An experience we will never forget

Running after school Dungeon World campaign with favorite teacher

“As it was, as it will be always” was a quote given by Kaegan Benson’s character: Nameless. In this picture you can see Mesto (left) and Nameless (top right) reaching godhood, Nosca and Vanya riding on a horse from battle and Q and Flynn watching the sunset in a different dimension.

Everyone knows the famous franchise Dungeons and Dragons, especially with its recent publicity in Stranger Things, the movie: “Honor Amongst Thieves.” But there’s a hidden wonder that sprouted from this community: Dungeon World.

Last year I discovered that my AP World History teacher, Wayne Houle and I, both shared Dungeons and Dragons as a hobby. While it was just an idea at the time, I hoped that we could play a campaign together.

This year, after the first cycle, I brought a few friends and there we were, all sitting around a plastic foldable table in the back of the classroom, doing just that. We all wanted to play Dungeons and Dragons, but to our surprise he had a small arrangement of alternative RPGs (role-playing games) for us to choose from.

Ultimately, we chose “Dungeon World.”

“Dungeons and Dragons” and “Dungeon World” are both tabletop role-playing games that have dice rolling mechanics that decide actions, character building sheets and systems. What sets them apart is the gameplay and rules.

While you can change Dungeons and Dragons’ rules to something more homebrew, Dungeon World offers more player control of the narrative. In Dungeon World we had much more creative freedom where each player could spout lore about a character, place or thing. In contrast, in Dungeons and Dragons only the dungeon master has control over the story, leading the narrative. We liked this because we could make up stuff along the way which was intriguing for us writers.

I would like to note that ‘Dungeons and Dragons’ is not difficult or complex to play, and it is player friendly for roleplay. It can often seem that way to new players because of all of the math, rules and options. Dungeons and Dragons is what you and your party makes it. Try it out, it’s not scary, I promise!

The party consisted of juniors Denis Klyuzheva, Zachary Mountain, Kaegan Benson, Arabella Santos and me. Mr. Houle, our dungeon master, laid out printed pages of character sheets designed and structured for the individual classes: cleric, fighter, bard, thief, paladin, druid and ranger, and we circled the table like vultures who had found their prey. I had my eyes set on a class, a cleric, my mind already coming up with a backstory for a healer Medusa-esc character.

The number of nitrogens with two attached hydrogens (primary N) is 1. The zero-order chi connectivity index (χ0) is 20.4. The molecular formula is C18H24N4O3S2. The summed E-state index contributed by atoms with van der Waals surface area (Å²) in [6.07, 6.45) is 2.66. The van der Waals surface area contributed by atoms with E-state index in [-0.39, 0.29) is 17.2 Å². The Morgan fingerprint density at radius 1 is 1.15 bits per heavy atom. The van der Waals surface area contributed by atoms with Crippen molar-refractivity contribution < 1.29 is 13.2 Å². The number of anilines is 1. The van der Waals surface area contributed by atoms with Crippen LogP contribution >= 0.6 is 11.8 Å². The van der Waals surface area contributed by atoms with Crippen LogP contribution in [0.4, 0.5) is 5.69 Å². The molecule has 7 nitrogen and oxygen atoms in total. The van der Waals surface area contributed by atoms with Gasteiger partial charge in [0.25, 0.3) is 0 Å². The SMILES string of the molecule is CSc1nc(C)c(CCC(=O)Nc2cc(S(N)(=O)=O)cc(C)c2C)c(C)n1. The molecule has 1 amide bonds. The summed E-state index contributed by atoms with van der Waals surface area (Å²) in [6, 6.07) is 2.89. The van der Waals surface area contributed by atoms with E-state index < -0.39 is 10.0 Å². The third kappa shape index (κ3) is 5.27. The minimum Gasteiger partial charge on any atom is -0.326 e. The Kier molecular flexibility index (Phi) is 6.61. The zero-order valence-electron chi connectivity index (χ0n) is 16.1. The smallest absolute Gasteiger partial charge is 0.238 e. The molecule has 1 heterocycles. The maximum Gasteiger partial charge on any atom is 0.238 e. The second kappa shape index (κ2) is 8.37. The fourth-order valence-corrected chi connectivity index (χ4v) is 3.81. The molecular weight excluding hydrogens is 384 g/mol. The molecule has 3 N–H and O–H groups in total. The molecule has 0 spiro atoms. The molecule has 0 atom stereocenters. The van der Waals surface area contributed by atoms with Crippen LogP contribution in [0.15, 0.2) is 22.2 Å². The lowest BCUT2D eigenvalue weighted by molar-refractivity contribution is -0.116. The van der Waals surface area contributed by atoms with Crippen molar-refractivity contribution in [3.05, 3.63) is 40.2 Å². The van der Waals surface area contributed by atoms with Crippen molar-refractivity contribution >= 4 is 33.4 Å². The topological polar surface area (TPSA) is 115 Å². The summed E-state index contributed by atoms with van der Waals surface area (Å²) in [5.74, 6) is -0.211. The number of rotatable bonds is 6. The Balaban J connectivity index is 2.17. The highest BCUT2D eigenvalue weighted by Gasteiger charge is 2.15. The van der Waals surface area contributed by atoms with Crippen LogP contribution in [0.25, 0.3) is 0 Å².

I was giddy, watching my friends excitedly thinking about their classes and what they can and will do later.

We have had some bumps in the road though: mid-way through the campaign and school year, three students wanted to join, but we couldn’t let them because of our time restraint; then because of in-game and personal reasons, Zach was temporarily changed to the new dungeon master of the campaign from Mr. Houle. Santos, our amazing elf warrior (which we love to bits whenever she’s there,), was not always present during our sessions, leading to us making excuses for her absence. Lastly, with some scheduling problems and the end of the year approaching fast, we had to quicken the development of our story.

Even though we’ve run into problems and had to cut some corners, having this campaign was one of the most fun things I got to do in my whole high school experience so far. I’ve made so many memories of how we shared candies, jokes and rolls. I loved participating in the standing ovations we would congratulate each other with after a beautifully performed monologue or one liner. And I loved it when we walked down the empty hallways together and talked about the session and our plans for the next one.

When we all gathered together, around Mr. Houle’s table, setting our backpacks beside our red plastic chairs for the last time, it felt right, like we were all where we needed to be; Arabella Santos, Zach Mountain, Denis Klyuzheva, Kaegan Benson, myself, our prophet, Flynn, and Mr. Wayne Houle himself at the head.

Though rushed, it was so exciting to lead our allies into combat, have our characters’ bodies damaged and thrown around the battlefield, as well as hear the shouts of victory when we rolled high.

After the school year ends, with Mr. Houle sadly leaving for New York, the game Dungeon World will gladly stay with us. Mountain will dm a pirate campaign for most of the party over the summer and Klyuzheva plans to dm “the noir campaign” based around 1920s Chicago next school year.

“Dungeon World” is a magical world that I was fortunate to have ventured into. Thank you Mr. Houle for giving us something we will never forget.